I've had years of experience with 'lawns'...the grasses I am familiar with are lawn grasses that do well in the northwest. From your picture, which looks oh-so-familiar, I would do one of two things: #1. Aerate, pulling plugs of soil out of your lawn and leave the plugs on the lawn; edge your lawn using a weedwacker or metal-blade edger between concrete and lawn; fertilize with 'Dr. Earth's Lawn Fertilizer'...it is 'organic' and thus extended release...follow directions, it takes more but lasts a lot longer than 'Scott's' or other inorganic fertilizers (I was amazed at the results with Dr. Earth). Be patient, it takes a week or two to begin to see results. Mow so that the grass is NO SHORTER THAN 3". The NW grasses have huge root systems that NEED the 3" of top growth to support properly and become vigorous to compete with your weeds so I am assuming that your grasses are similar to the NW's. Water deeply and do not water again until dry...you should be able to see your footprint, the grass blades stay down when you step on them when the grasses need a deep watering again. The water should reach at least 6" deep into your soil. Your goal is to create a drought-tolerant grass as the roots are forced to grow deep to get at the water. Maintenance will be 1" of water per week (place cat food cans or other straight sided containers around your lawn while you irrigate, use a shovel to see the depth of water into the soil. Never water everyday, never by hand). If you have automatic irrigation, hopefully your lawn is irrigated separately from your planting beds, check each zone with your cans...15 minutes should yield 1/4". If your soil is wet to 6" 15 minutes per zone will do. Don't water until the soil is dry and your grass provides footprints. Your goal is 1" of water once per week. You can see that you will have to be vigilant. You want your grass to get deep roots but not be water-stressed.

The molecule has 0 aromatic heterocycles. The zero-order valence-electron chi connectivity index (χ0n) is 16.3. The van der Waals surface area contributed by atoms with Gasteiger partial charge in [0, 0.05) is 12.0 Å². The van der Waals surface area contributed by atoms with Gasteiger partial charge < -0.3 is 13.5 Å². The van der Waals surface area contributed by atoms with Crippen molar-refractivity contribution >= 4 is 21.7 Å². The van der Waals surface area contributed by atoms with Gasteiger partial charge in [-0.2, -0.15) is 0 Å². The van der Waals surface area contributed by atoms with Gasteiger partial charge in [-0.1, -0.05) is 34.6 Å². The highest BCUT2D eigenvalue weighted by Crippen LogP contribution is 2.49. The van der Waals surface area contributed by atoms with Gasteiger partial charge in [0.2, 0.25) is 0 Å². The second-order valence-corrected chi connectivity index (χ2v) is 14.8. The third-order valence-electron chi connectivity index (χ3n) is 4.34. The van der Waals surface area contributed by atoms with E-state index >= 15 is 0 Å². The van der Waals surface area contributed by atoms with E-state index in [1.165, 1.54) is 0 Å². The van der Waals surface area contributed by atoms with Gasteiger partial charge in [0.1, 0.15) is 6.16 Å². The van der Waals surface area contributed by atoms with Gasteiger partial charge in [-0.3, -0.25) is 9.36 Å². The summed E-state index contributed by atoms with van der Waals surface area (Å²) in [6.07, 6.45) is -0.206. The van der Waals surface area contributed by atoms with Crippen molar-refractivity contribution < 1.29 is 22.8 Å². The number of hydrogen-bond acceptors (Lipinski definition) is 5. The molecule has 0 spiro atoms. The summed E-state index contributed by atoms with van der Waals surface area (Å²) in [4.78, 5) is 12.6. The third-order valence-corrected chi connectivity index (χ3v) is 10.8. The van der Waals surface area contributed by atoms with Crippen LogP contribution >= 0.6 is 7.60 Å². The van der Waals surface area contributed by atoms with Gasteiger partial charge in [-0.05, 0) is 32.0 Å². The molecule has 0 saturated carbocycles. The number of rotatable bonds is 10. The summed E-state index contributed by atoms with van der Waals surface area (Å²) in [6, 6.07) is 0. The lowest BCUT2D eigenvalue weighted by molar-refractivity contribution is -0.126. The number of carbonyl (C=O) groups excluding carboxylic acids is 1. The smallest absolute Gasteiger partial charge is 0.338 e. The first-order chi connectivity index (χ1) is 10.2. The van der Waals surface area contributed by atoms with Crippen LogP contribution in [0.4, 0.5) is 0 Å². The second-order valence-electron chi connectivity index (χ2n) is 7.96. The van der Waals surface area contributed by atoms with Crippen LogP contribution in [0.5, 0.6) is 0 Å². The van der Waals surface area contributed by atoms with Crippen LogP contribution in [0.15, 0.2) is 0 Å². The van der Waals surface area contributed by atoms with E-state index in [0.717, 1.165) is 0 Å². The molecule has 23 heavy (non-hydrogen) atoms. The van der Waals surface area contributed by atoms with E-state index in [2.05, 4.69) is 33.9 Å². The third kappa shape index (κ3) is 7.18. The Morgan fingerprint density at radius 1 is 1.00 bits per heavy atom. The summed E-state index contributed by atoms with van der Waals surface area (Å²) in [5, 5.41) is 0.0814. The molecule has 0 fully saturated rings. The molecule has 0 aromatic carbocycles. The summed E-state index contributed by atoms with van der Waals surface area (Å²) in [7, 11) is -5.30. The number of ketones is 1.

Check the pH of your soil. Use your cooperative extension service for an accurate reading. If below 6.5 or whatever your service recommends, use lime to raise the pH to 6.5 - 7.0. This takes time to happen. Test again. Never add lime without KNOWING your soil pH.
Your grasses should be thriving (as well as some of the weeds...shallow rooted weeds will be stressed by the deep watering/drying out and the grass is strong enough to compete with the rest), here I would use broad-leaf herbicide. You need to dampen the grass and weeds so that the herbicide can cling to the weed-leaves. Don't fertilize with herbicide. You shouldn't need another application for months...I think you will want to stay with extended release, organic fertilizer anyhoo.
For crabgrass, in a small lawn, I would dig the stuff out and/or use glyphosate. Use rubber gloves and hold a small amount of glyphosate (Roundup) in a dixie cup. Wet your thumb and a finger in the glyphosate, don't DRIP, and wet a few leaves of crabgrass by pulling them through your glyphosate-dampened fingers. Be patient. It takes 2-3 weeks for the product to kill the roots. You WANT the crabgrass to be growing in order for the glyphosate to be able to kill the plant.